Holding Time
Martha Welch, MD

COMMENTARY: This clip is from a training tape made by Martha Welch, MD. Welch, the author of the book Holding Time, sits in the background, supervising the mother in a style of Attachment Therapy commonly called “Compression Therapy.” This position, with the adult lying on top of the child, can pose numerous problems for the child, not least of which is the pressure put on the child’s abdomen which can restrict respiration. In this scene, the girl is ignored by both her mother and Welch when she complains that she “can’t breathe.” The younger girl in the next scene is ordered to show affection or go without her next meal.

Holding Time
Martha Welch, MD

COMMENTARY: Martha Welch, MD, first claimed that Holding Therapy could cure autism. When it failed to produce results, Welch taught that it could create emotional attachment. It appears that Attachment Therapy’s insistence on eye contact today may date back to when it was used as an autism treatment. Some desperate parents still try Holding Therapy to treat autism. This clip is of a “group hold” of autistic children at the Mothering Center in Britain.


Holding Therapy in Eastern Europe
Jirina Prekop, Therapist

COMMENTARY: This clip begins showing Jirina Prekop (Prekopova), a popular proponent of Holding Therapy in the Czech Republic. In this film she supervises a session with a four-year-old autistic boy who struggles against the restraint. Note that the boy’s hand is placed over his abdomen, over which his mother weighs down on him. This prolonged position is not only painful, but it increases the risk and feelings of suffocation. Prekop considers herself a follower of Martha Welch and Nikolaas Tinbergen, a famous Dutch ethologist who believed that coercive restraint and forced eye contact could cure autism though there was no evidence supporting this claim. Prekop lectures extensively in Latin America and Europe. More info.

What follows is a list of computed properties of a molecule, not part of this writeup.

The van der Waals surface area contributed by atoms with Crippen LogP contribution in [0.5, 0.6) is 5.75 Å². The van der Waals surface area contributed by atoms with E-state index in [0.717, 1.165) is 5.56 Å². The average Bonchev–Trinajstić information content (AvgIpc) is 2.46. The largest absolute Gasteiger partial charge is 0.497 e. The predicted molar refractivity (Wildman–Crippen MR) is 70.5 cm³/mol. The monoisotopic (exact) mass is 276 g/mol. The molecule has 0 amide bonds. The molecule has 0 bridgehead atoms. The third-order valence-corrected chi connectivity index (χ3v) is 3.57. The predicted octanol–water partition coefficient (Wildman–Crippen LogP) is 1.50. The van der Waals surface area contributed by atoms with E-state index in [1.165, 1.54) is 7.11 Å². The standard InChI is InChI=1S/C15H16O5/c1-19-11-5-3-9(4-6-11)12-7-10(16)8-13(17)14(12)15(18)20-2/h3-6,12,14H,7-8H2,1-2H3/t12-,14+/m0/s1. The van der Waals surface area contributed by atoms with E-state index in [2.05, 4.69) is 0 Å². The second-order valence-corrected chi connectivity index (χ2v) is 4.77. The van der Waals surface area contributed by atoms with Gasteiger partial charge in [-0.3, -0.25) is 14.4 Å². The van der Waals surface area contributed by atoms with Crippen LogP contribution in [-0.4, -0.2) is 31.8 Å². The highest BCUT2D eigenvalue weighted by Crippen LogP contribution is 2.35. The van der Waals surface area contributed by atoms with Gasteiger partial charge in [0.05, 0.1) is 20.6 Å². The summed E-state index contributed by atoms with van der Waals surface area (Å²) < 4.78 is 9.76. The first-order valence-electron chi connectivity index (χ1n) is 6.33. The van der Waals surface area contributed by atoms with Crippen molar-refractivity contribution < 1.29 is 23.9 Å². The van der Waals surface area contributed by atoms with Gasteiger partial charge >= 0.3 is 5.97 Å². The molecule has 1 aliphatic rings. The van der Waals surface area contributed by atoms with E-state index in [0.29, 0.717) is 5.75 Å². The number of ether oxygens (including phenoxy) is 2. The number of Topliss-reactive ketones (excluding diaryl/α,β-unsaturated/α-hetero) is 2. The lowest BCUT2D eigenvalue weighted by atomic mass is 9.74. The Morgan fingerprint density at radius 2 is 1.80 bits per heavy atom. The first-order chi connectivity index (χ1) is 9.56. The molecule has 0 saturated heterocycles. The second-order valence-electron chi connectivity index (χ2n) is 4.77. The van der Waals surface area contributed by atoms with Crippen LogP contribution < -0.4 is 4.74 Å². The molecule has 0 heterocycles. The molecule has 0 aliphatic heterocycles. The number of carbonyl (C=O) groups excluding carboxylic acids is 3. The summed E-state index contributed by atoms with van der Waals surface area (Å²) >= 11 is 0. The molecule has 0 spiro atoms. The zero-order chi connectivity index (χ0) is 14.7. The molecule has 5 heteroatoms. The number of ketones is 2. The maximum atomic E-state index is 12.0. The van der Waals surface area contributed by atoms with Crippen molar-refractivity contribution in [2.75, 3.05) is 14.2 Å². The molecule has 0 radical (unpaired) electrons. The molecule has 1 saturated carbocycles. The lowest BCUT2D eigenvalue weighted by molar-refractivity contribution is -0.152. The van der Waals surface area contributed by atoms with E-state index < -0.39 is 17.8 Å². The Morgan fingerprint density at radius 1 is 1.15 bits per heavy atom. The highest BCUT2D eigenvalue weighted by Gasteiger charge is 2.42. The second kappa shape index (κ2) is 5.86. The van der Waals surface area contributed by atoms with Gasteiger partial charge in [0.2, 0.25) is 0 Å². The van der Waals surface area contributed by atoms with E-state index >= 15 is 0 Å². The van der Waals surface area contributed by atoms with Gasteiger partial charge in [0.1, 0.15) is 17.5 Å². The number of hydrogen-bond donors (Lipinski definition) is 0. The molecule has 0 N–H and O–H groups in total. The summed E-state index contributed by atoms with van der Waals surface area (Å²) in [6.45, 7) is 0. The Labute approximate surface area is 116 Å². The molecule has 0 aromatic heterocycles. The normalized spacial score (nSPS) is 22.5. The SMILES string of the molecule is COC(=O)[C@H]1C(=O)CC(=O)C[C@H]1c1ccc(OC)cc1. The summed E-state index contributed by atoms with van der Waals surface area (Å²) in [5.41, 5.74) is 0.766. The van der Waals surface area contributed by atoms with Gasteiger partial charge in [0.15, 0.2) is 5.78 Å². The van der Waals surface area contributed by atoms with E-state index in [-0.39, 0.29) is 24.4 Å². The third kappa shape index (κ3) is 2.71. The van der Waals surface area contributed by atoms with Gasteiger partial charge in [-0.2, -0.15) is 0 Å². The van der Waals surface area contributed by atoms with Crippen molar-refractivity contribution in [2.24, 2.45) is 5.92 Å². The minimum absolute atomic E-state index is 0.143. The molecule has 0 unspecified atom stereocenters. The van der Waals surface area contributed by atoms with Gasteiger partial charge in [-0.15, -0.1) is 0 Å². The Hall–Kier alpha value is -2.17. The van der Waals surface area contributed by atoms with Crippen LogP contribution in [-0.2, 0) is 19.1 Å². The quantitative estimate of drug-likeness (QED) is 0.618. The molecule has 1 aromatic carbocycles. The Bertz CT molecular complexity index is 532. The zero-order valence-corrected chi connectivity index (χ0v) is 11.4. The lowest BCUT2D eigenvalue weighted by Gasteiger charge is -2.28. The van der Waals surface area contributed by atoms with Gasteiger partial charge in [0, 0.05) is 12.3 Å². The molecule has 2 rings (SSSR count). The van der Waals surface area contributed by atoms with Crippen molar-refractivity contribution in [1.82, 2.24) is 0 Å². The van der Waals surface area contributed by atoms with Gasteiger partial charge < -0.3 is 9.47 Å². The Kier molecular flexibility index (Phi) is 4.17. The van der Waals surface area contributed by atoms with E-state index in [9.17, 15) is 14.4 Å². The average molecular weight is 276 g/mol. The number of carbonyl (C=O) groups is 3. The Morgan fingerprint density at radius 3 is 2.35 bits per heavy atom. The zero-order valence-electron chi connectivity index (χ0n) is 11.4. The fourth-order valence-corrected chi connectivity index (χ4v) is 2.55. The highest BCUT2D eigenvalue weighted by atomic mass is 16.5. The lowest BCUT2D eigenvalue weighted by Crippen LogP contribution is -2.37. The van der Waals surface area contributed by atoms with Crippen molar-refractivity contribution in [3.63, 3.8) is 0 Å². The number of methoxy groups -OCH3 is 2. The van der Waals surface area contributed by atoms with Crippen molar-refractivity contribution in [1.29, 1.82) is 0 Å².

Cascade Family Center in Utah
48 Hours (1995)
Larry Van Bloem, LCSW

COMMENTARY: This is a clip from a 48 Hours program that aired in 1995. It was filmed at the Cascade Family Center in Utah and demonstrates several styles of Attachment Therapy: Holding Therapy (child in lap with its arm pinned behind the woman’s back), Compression Therapy (woman lying on top of child), and wrapping. The late Larry Van Bloem, LCSW, is shown elbowing a restrained boy in the ribs and abdomen. Such session were known to last for hours. The Cascade Family Center closed shortly after Van Bloem’s death. Legislative efforts to ban coercive restraint as therapy in Utah have failed repeatedly despite the full backing of mental health professional organizations in that state.


“A Change of Habit” (1969)

COMMENTARY: This is the only scene from Elvis Presley’s last movie, A Change of Habit, with Mary Tyler Moore we can find, alas without the audio. The movie would have us believe that Presley’s character could cure autism with one session of “Rage Reduction,” as Attachment Therapy was called then. Note the insistence on eye contact and catharsis. It appears the child actress became genuinely distressed by the coercive restraint. Psychologist Robert Zaslow, an early proponent of Rage Reduction, was a consultant for this scene. Zaslow later lost his license to practice in California for abusing a patient with Rage Reduction.

The Boarder trailer

“The Boarder”

COMMENTARY: This is the trailer for the movie The Boarder. In 2011, Jane E. Ryan, with the help of her community of Ravenna, Nebraska, raised enough money to take her screen play about “Reactive Attachment Disorder” to the big screen. Ryan, a nurse, counselor and mother of two adopted children with “RAD,” is a Foster Cline and Attachment Center at Evergreen enthusiast (see above top three clips). Typical of Attachment Therapy, Ryan promotes an unrecognized definition of RAD and attributes numerous violent and negative features to RAD.

The movie’s website gives the Director’s Vision as:
It’s time to wake up and change the way people look at adorable-looking children who act their hurt and rage out first on family members, then later, on society. No one wants to hear this, but children as young as four regularly attempt or kill family pets then threaten to kill thosze [sic] who object. Others stealthily cruise their homes at night setting fires, wielding knives, frightening siblings and worse.” Ryan commented to a reporter that, “Practically all the symptoms and all the circumstances that surround RAD show up in one way or another in the script.”

Attachment Therapy’s
all-inclusive definition of RAD has been denounced by the American Professional Society on the Abuse of Children and by the American Psychological Association’s Division on Child Maltreatment. As defined in the DSM-IV, RAD is characterized by a child being either very withdrawn or overly friendly with unfamiliar people. They may take risks but are not violent.